Brands succeed by being authentic

10 November 2014

HONG KONG/NEW YORK: Consumers in Hong Kong and mainland China share global opinion that they are more likely to buy from an "authentic" brand, but food safety and data security are particularly important for them, a recent survey has revealed.

The latest Authentic Brands 2014 report from Cohn & Wolfe, the communications agency, found 87% of the 12,000 global respondents who took part believe it is important for businesses to act with integrity at all times.

This surpassed the proportion who rate innovation (72%) and bringing unique products to market (71%) as factors in their buying decisions, according to the survey which included 4,000 consumers in China, Hong Kong, India and Indonesia.

Globally, 63% said they would buy products from an authentic brand over its competitors, a view shared by 66% of consumers in Hong Kong.

"This is a very significant figure because it means a lot of people will change their behaviour with respect to brand authenticity," said Geoff Beattie, global head of corporate affairs at Cohn & Wolfe, in comments reported by Marketing Interactive.

"Authenticity is the foundation that brands need to get right before they can build on top of that the value that comes from innovation and product design. People are looking for a more adult and respectful relationship with brands," he added.

McDonald's is rated the second most authentic brand in Hong Kong – and tops the global list – yet consumers in the territory also expressed high expectations about food safety standards.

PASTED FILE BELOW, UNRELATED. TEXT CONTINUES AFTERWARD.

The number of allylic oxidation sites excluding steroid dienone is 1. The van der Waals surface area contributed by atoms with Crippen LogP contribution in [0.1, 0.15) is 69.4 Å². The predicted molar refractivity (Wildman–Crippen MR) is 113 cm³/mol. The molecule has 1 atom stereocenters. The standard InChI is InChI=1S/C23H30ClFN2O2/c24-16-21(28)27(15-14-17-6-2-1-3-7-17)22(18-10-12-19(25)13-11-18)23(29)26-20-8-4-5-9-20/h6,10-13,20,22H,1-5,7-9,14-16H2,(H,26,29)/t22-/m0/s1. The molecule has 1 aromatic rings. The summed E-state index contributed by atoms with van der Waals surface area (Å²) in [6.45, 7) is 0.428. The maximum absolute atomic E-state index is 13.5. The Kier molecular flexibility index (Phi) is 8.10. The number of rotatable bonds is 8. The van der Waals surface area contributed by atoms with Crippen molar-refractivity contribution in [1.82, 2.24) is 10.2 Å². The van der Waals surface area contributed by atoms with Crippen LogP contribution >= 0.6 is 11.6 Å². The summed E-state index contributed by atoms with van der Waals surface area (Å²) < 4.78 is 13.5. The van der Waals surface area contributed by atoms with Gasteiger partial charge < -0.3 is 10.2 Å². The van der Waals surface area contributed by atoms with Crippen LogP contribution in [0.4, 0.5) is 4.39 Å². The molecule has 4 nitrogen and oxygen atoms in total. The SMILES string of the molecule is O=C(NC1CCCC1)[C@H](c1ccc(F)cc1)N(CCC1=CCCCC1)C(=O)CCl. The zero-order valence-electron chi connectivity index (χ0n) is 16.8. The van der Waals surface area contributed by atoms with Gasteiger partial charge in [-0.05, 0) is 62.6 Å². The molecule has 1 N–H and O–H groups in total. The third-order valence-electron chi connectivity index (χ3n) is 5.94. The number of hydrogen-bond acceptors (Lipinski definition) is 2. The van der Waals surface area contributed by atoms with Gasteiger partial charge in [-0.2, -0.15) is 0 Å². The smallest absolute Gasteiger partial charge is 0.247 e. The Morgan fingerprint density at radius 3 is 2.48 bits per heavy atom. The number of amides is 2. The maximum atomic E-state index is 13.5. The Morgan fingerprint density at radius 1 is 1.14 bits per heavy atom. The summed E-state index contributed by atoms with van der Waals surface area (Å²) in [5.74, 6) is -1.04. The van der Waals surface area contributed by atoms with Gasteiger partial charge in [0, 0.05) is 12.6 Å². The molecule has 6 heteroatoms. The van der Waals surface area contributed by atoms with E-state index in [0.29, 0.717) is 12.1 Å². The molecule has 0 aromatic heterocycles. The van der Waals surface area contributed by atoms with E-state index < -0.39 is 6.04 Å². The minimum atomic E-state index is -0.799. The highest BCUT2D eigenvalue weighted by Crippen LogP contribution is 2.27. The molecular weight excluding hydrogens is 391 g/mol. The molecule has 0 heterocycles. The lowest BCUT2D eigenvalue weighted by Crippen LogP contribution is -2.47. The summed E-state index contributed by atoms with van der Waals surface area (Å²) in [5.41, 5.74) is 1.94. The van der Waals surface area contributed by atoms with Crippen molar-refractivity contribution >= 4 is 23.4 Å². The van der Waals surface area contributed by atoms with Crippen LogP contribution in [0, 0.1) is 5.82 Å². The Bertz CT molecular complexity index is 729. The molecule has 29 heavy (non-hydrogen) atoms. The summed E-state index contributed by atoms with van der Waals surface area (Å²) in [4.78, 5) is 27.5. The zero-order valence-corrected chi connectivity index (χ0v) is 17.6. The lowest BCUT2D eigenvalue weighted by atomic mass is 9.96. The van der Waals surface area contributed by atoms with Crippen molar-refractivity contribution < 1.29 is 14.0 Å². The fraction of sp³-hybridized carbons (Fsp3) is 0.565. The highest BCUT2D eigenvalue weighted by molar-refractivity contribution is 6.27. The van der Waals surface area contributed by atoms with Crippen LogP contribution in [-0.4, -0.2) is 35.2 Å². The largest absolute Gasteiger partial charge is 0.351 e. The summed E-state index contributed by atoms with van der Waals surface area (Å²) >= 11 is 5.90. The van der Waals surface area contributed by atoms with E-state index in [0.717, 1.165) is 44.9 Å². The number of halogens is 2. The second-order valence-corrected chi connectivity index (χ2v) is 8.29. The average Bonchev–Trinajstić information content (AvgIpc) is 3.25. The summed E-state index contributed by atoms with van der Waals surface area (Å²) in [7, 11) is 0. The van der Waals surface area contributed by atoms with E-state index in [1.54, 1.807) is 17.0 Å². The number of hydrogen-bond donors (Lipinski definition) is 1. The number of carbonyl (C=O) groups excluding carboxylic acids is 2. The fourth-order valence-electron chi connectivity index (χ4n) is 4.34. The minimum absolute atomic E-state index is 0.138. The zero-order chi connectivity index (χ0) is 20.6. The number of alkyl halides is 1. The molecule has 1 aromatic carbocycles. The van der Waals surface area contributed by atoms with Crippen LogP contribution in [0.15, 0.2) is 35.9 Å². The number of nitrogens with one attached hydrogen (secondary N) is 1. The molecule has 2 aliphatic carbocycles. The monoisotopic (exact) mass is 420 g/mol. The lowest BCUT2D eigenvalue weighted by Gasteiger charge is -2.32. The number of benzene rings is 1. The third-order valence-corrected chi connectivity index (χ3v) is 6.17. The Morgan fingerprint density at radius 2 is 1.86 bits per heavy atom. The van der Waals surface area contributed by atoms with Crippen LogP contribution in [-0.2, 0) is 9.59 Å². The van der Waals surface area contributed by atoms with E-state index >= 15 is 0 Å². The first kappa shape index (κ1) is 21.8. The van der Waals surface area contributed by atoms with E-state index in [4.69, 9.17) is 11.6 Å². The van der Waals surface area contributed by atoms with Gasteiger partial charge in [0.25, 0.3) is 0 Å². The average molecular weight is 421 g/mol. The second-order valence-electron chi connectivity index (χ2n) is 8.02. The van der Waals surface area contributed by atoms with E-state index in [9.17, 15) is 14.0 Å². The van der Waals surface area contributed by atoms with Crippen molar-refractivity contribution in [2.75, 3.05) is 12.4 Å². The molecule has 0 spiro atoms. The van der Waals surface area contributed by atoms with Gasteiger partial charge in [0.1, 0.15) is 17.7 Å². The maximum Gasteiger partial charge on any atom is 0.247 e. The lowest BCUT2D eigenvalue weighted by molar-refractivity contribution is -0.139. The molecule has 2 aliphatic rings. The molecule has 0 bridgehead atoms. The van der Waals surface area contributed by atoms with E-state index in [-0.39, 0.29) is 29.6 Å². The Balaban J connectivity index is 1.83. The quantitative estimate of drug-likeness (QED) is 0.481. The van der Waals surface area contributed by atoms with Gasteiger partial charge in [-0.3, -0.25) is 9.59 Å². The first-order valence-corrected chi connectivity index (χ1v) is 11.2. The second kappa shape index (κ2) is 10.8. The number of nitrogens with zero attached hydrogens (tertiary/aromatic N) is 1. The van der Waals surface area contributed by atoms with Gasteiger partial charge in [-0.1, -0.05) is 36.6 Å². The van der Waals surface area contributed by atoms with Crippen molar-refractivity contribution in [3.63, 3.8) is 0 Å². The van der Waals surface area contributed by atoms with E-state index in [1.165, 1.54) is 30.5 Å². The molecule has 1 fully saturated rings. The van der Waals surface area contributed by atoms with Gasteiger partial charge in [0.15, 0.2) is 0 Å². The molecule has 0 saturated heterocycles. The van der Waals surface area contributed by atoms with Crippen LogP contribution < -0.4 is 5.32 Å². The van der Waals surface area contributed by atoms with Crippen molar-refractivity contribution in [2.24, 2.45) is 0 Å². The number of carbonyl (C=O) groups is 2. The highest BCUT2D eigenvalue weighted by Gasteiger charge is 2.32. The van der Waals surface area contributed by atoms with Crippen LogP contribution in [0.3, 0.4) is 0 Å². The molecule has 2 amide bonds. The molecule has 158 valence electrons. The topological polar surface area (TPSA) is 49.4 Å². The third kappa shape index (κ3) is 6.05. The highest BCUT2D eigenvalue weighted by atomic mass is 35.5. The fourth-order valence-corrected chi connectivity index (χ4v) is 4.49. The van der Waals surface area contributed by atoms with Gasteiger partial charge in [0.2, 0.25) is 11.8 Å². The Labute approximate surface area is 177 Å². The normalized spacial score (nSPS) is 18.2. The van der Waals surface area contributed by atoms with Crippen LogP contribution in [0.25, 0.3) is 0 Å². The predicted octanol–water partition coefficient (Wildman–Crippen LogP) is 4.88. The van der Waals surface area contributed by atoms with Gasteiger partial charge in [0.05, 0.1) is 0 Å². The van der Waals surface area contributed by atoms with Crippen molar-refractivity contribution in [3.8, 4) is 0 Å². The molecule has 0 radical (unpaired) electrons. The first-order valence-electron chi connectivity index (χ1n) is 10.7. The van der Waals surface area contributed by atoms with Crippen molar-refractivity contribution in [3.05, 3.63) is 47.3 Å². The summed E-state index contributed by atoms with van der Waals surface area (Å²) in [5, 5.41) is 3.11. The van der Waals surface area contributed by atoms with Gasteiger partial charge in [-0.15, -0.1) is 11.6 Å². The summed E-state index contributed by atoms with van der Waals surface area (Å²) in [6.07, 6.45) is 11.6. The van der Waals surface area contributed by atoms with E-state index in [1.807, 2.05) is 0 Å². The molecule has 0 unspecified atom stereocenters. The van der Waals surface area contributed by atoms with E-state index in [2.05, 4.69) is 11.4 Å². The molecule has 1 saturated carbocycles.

A full 80% of consumers in Hong Kong said they would be "extremely angry" if a company used low-quality ingredients in food when promoting a high-quality product, Campaign Asia reported.

This view is shared by 81% of consumers in mainland China, where McDonald's was earlier this year caught up in a scandal involving unhygienic practices at one of its local suppliers. The figure was just 71% in last year's report.

Chinese consumers are also more concerned about data security than they were last year. The number expressing concern about this issue rose to 75% compared to 63% in 2013.

And nearly two-thirds (64%) of Chinese consumers now say they would be extremely angry if a company harmed the environment (versus 51% in 2013), a view shared by 67% of respondents in India.

Finally, the importance of communicating social responsibility in China also emerged with the report finding that 80% of Chinese consumers believe it is important for a brand to stand for more than just making money.

Data sourced from Cohn & Wolfe, Marketing Interactive, Campaign Asia; additional content by Warc staff